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WeWork's woes dominated the financial news last year. Now, itsissues may bring more scrutiny on startups in real estate,according to Cody Vichinsky, co-founder of Bespoke Real Estate.

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"You see this golden child, like WeWork, that on paper lookslike it's a game-changing business model," Vichinsky says. "Then itfails, and the investment that went into it was just unbelievable.How, after all that investment—they have billions of dollars toplay with—are they collapsing?

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If anything good came out of WeWork's problems, it madeconsumers and investors more skeptical of the models used by theseunicorns.

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"I think it's a good thing for businesses that are extremelydisciplined and are old school in the way that they manage theirbalance sheets and offer value to their employees," Vichinsky says."I never understood the concept of massive investments going into acompany that's not even profitable in the hopes that it will be. Ithink it's a big wake up call, not just for the real estate sector,but in general." That said, Vichinsky says he isn't opposed tochange or new ideas.

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"You're seeing an influx of very creative, very smart people whoare trying to come up with a formula or several formulas that areeventually going to change the way the business functions,"Vichinsky says. "But I think WeWork and a lot of these other'unicorn companies' shed light on the fact that a lot of this stuffis smoke and mirrors and a lot of it just doesn't make anysense."

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Another problem with some of these new entrants is, according toVichinsky, they don't add anything new to the mix.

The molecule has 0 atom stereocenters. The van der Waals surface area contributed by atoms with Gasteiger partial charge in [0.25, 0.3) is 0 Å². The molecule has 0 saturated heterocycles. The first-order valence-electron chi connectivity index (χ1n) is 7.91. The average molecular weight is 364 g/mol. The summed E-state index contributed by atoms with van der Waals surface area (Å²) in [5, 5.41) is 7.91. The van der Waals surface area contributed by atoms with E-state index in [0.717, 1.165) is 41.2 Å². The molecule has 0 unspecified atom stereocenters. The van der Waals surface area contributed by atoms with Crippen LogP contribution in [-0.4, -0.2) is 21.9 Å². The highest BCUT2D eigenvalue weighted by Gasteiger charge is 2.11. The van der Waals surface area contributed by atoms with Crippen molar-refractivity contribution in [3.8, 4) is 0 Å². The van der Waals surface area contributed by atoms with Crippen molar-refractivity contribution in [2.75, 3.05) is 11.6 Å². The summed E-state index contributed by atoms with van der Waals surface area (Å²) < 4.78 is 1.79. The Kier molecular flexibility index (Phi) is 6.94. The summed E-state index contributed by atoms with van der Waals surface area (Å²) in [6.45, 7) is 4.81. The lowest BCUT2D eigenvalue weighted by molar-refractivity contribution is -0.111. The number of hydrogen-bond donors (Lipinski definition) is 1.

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"Real estate is the last frontier in which real disruption hasyet to take place," Vichinsky says. "It still operates on a lot ofthe fundamentals that it did a century ago."

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Vichinsky thinks a lot of these companies would fair better ifthey focused on the basics.

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"You have to focus on the actual architecture of the model andseeing how it can offer more value to the consumers or have ahigher margin," Vichinsky says. "Or else, you're going through thesame motion, and it's just the same bag of tricks with a differentface."

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Being the brokerage business, Vichinsky has been closelyfollowing Compass. The brokerage firm drew scrutiny when it laidoff 40 people, about 1.6 percent of its staff.

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"They're going on a shopping spree through acquisition,"Vichinsky says. "A lot of people scratch their head and say, 'Youknow, they've spent a tremendous amount of money, the burn rate oncapital is fantastic, and the splits that they're offering to theseagents are huge. So, what's the long-term sustainability?'"

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Leslie Shaver

Les Shaver has been covering commercial and residential real estate for almost 20 years. His work has appeared in Multifamily Executive, Builder, units, Arlington Magazine in addition to GlobeSt.com and Real Estate Forum.